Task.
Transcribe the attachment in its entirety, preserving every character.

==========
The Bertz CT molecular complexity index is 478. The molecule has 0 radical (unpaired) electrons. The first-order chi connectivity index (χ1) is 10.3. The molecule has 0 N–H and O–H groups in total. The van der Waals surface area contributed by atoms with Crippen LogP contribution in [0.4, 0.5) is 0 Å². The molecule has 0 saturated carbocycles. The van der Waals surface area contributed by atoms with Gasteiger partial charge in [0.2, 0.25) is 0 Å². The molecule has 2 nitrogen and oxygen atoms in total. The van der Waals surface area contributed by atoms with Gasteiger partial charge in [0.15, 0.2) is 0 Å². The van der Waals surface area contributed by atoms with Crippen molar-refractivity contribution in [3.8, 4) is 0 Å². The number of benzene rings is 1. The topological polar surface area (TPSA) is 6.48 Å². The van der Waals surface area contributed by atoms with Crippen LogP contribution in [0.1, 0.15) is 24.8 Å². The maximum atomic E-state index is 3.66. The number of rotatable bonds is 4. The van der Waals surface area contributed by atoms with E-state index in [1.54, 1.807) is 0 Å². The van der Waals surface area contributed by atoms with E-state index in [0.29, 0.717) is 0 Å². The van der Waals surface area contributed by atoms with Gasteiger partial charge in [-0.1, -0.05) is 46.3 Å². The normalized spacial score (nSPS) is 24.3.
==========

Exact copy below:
The Bertz CT molecular complexity index is 478. The molecule has 0 radical (unpaired) electrons. The first-order chi connectivity index (χ1) is 10.3. The molecule has 0 N–H and O–H groups in total. The van der Waals surface area contributed by atoms with Crippen LogP contribution in [0.4, 0.5) is 0 Å². The molecule has 0 saturated carbocycles. The van der Waals surface area contributed by atoms with Gasteiger partial charge in [0.2, 0.25) is 0 Å². The molecule has 2 nitrogen and oxygen atoms in total. The van der Waals surface area contributed by atoms with Gasteiger partial charge in [0.15, 0.2) is 0 Å². The van der Waals surface area contributed by atoms with Crippen molar-refractivity contribution in [3.8, 4) is 0 Å². The number of benzene rings is 1. The topological polar surface area (TPSA) is 6.48 Å². The van der Waals surface area contributed by atoms with Crippen LogP contribution in [0.1, 0.15) is 24.8 Å². The maximum atomic E-state index is 3.66. The number of rotatable bonds is 4. The van der Waals surface area contributed by atoms with E-state index in [1.54, 1.807) is 0 Å². The van der Waals surface area contributed by atoms with E-state index in [0.29, 0.717) is 0 Å². The van der Waals surface area contributed by atoms with Gasteiger partial charge in [-0.1, -0.05) is 46.3 Å². The normalized spacial score (nSPS) is 24.3.